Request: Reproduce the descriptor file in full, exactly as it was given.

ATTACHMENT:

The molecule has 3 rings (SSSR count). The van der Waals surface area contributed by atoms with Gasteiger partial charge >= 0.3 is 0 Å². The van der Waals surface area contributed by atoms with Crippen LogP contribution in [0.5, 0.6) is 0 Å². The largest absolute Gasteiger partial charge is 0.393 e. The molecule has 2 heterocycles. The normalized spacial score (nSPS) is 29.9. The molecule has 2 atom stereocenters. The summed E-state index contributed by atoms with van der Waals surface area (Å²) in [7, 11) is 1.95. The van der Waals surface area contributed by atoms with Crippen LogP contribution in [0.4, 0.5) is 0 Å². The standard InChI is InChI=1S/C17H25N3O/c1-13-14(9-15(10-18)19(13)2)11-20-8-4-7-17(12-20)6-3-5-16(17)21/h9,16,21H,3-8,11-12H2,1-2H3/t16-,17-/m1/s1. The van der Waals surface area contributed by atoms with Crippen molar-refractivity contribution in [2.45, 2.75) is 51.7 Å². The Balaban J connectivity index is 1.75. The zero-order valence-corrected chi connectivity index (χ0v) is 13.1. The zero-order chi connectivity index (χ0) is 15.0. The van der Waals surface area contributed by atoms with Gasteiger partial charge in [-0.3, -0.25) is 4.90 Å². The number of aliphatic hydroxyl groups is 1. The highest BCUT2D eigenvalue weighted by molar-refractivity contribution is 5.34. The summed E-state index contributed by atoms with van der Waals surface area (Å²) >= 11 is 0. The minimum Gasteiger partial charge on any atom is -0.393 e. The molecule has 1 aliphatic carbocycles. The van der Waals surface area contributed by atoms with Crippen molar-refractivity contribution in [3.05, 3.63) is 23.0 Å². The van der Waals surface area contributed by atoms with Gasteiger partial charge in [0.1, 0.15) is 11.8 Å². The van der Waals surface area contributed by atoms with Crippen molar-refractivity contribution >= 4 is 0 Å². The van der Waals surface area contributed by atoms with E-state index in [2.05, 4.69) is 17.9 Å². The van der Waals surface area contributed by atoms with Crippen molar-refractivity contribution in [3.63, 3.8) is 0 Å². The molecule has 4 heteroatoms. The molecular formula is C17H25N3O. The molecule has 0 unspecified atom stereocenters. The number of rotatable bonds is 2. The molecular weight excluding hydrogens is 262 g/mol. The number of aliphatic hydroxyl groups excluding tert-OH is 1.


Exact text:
The molecule has 3 rings (SSSR count). The van der Waals surface area contributed by atoms with Gasteiger partial charge >= 0.3 is 0 Å². The van der Waals surface area contributed by atoms with Crippen LogP contribution in [0.5, 0.6) is 0 Å². The largest absolute Gasteiger partial charge is 0.393 e. The molecule has 2 heterocycles. The normalized spacial score (nSPS) is 29.9. The molecule has 2 atom stereocenters. The summed E-state index contributed by atoms with van der Waals surface area (Å²) in [7, 11) is 1.95. The van der Waals surface area contributed by atoms with Crippen LogP contribution in [0.4, 0.5) is 0 Å². The standard InChI is InChI=1S/C17H25N3O/c1-13-14(9-15(10-18)19(13)2)11-20-8-4-7-17(12-20)6-3-5-16(17)21/h9,16,21H,3-8,11-12H2,1-2H3/t16-,17-/m1/s1. The van der Waals surface area contributed by atoms with Crippen molar-refractivity contribution in [2.45, 2.75) is 51.7 Å². The Balaban J connectivity index is 1.75. The zero-order valence-corrected chi connectivity index (χ0v) is 13.1. The zero-order chi connectivity index (χ0) is 15.0. The van der Waals surface area contributed by atoms with Gasteiger partial charge in [-0.3, -0.25) is 4.90 Å². The number of aliphatic hydroxyl groups is 1. The highest BCUT2D eigenvalue weighted by molar-refractivity contribution is 5.34. The summed E-state index contributed by atoms with van der Waals surface area (Å²) >= 11 is 0. The minimum Gasteiger partial charge on any atom is -0.393 e. The molecule has 1 aliphatic carbocycles. The van der Waals surface area contributed by atoms with Crippen molar-refractivity contribution in [3.05, 3.63) is 23.0 Å². The van der Waals surface area contributed by atoms with Gasteiger partial charge in [0.1, 0.15) is 11.8 Å². The van der Waals surface area contributed by atoms with Crippen molar-refractivity contribution >= 4 is 0 Å². The van der Waals surface area contributed by atoms with E-state index in [2.05, 4.69) is 17.9 Å². The van der Waals surface area contributed by atoms with Crippen molar-refractivity contribution in [3.63, 3.8) is 0 Å². The molecule has 4 heteroatoms. The molecular formula is C17H25N3O. The molecule has 0 unspecified atom stereocenters. The number of rotatable bonds is 2. The molecular weight excluding hydrogens is 262 g/mol. The number of aliphatic hydroxyl groups excluding tert-OH is 1.